Researchers at the International Monetary Fund (IMF) have examined the central bank laws of 174 IMF members to answer the question of whether a digital currency is really money. They found that of all the central banks studied, only about 23%, or 40 central banks, “are legally allowed to issue digital currencies.”
The IMF published a blog post on Thursday exploring whether digital money is really money in the legal sense. The post is authored by Catalina Margulis, a consulting counsel in the IMF Legal Department’s Financial and Fiscal Law unit, and Arthur Rossi, a research officer in the same unit.
Expressing their own views, the authors began by observing that “close to 80 percent of the world’s central banks are either not allowed to issue a digital currency under their existing laws, or the legal framework is not clear.” They continued:
“To help countries make this assessment, we reviewed the central bank laws of 174 IMF members … and found out that only about 40 are legally allowed to issue digital currencies.”
Prior to the publication of this blog post, the IMF set up a poll on Twitter asking people to vote on whether they think digital currencies are really money. Out of 95,256 votes collected, 79.9% said yes.
What Qualifies as Currency
The IMF researchers noted that “To legally qualify as currency, a means of payment must be considered as such by the country’s laws and be denominated in its official monetary unit. A currency typically enjoys legal tender status, meaning debtors can pay their obligations by transferring it to creditors.” They detailed:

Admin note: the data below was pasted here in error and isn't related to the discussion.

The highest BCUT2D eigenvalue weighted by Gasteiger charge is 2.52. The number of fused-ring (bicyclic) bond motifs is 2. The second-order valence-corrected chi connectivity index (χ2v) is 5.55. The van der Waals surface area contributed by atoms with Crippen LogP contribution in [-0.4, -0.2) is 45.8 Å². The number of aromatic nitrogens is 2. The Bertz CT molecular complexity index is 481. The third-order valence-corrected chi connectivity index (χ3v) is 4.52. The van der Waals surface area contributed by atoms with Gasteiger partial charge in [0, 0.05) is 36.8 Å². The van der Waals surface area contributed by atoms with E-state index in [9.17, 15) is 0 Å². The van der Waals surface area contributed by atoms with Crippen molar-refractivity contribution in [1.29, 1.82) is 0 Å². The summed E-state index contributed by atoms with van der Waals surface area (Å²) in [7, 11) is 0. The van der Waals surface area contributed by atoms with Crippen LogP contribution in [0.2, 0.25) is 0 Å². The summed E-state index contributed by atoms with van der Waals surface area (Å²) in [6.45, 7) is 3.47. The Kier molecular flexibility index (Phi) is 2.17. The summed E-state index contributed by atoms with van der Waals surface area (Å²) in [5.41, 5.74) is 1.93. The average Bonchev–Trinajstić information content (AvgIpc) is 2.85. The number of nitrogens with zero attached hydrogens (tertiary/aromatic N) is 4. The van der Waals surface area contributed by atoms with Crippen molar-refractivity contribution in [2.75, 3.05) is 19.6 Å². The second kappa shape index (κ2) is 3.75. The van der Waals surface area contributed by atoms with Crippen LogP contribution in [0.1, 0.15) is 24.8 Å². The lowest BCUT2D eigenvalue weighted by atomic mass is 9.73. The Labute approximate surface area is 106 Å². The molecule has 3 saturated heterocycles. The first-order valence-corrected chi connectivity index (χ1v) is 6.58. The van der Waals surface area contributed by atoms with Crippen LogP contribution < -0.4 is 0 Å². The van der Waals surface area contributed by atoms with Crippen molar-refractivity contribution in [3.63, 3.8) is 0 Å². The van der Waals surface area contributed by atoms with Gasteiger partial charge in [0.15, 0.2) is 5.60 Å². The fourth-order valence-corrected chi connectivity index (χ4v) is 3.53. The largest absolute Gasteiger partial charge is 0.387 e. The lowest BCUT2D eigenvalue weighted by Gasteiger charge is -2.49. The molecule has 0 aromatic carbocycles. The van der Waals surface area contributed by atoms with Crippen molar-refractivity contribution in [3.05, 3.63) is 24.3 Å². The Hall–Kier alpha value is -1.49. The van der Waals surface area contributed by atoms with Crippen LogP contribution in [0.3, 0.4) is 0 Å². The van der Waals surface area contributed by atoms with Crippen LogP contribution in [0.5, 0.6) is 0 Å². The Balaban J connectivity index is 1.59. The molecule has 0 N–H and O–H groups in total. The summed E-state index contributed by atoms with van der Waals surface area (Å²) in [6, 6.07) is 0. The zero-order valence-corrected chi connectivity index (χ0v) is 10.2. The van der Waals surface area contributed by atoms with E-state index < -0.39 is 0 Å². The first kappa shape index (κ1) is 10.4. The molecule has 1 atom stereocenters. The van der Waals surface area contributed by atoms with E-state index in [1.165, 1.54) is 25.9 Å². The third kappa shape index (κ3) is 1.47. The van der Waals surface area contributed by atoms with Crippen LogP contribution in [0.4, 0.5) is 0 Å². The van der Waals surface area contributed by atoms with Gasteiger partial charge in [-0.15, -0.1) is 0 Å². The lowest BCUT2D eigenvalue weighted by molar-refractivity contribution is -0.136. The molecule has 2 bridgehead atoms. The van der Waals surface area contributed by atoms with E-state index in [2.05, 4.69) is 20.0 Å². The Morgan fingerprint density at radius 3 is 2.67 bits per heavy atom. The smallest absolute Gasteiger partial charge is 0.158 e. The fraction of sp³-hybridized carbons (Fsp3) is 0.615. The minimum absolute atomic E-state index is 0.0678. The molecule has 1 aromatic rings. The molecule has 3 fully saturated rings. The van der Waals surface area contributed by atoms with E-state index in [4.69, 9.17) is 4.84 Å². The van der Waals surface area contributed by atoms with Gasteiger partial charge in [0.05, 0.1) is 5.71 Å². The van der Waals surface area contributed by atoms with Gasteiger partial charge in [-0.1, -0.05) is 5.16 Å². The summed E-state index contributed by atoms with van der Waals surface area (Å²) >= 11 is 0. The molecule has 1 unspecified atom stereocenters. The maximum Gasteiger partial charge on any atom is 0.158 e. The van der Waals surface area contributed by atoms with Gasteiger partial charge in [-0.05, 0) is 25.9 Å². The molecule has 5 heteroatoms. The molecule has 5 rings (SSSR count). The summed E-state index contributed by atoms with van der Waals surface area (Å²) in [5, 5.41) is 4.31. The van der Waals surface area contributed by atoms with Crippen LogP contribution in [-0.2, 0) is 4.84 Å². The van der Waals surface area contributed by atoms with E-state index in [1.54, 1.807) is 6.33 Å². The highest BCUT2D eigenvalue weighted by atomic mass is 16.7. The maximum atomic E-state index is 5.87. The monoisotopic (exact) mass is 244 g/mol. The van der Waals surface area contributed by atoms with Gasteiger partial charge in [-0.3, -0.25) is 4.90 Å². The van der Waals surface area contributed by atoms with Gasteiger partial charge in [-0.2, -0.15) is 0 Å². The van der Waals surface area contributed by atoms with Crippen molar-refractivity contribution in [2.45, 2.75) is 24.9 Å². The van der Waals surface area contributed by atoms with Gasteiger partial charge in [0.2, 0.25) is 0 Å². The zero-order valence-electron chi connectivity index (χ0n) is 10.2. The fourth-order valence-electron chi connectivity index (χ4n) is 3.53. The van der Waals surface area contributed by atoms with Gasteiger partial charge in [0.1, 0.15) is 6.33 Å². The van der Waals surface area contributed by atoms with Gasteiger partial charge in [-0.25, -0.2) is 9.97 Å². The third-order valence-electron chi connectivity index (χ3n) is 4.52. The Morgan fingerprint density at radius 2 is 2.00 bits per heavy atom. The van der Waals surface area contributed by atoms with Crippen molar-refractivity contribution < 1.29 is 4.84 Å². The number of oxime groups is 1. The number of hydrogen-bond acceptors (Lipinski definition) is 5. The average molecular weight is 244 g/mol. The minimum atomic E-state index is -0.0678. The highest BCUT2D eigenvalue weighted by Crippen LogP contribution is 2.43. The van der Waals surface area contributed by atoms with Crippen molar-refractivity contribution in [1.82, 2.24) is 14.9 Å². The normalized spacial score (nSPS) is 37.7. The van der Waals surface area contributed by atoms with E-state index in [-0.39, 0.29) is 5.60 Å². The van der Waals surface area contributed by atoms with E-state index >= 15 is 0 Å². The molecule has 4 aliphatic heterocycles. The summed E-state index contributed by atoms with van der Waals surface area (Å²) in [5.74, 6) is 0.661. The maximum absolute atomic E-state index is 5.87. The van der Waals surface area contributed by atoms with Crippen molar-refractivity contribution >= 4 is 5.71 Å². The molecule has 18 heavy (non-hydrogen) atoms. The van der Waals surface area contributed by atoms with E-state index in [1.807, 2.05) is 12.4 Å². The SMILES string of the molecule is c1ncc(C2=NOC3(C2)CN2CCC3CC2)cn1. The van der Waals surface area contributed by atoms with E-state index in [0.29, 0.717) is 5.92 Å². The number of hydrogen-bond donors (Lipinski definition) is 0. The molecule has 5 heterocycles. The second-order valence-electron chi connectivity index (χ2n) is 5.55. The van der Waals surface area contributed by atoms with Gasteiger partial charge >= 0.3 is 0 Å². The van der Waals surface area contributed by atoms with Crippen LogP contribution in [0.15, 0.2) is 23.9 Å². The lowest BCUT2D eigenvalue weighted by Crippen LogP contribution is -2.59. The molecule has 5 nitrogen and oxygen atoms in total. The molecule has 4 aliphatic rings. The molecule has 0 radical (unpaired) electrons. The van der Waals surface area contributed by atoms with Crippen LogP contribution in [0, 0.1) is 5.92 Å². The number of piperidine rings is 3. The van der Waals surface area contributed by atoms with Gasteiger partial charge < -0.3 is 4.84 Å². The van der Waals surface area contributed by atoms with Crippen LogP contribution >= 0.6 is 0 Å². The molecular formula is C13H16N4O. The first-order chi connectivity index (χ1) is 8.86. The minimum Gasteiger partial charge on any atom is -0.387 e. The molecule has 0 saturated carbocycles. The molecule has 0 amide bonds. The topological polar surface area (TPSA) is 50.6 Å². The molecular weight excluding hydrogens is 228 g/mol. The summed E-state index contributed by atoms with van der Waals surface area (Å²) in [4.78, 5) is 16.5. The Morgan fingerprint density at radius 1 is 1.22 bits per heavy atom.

“Therefore, legal tender status is usually only given to means of payment that can be easily received and used by the majority of the population. That is why banknotes and coins are the most common form of currency.”
The authors noted that to “use digital currencies, digital infrastructure — laptops, smartphones, connectivity — must first be in place.” However, they pointed out that “governments cannot impose on their citizens to have it, so granting legal tender status to a central bank digital instrument might be challenging.”
The IMF staff also mentioned some legal issues raised by the creation of central bank digital currencies (CBDCs). Among the areas of concern are “tax, property, contracts, and insolvency laws; payments systems; privacy and data protection; most fundamentally, preventing money laundering and terrorism financing,” the IMF researchers described.
In conclusion, while noting that “Without the legal tender designation, achieving full currency status could be equally challenging,” the researchers emphasized:
“Many means of payments widely used in advanced economies are neither legal tender nor currency.”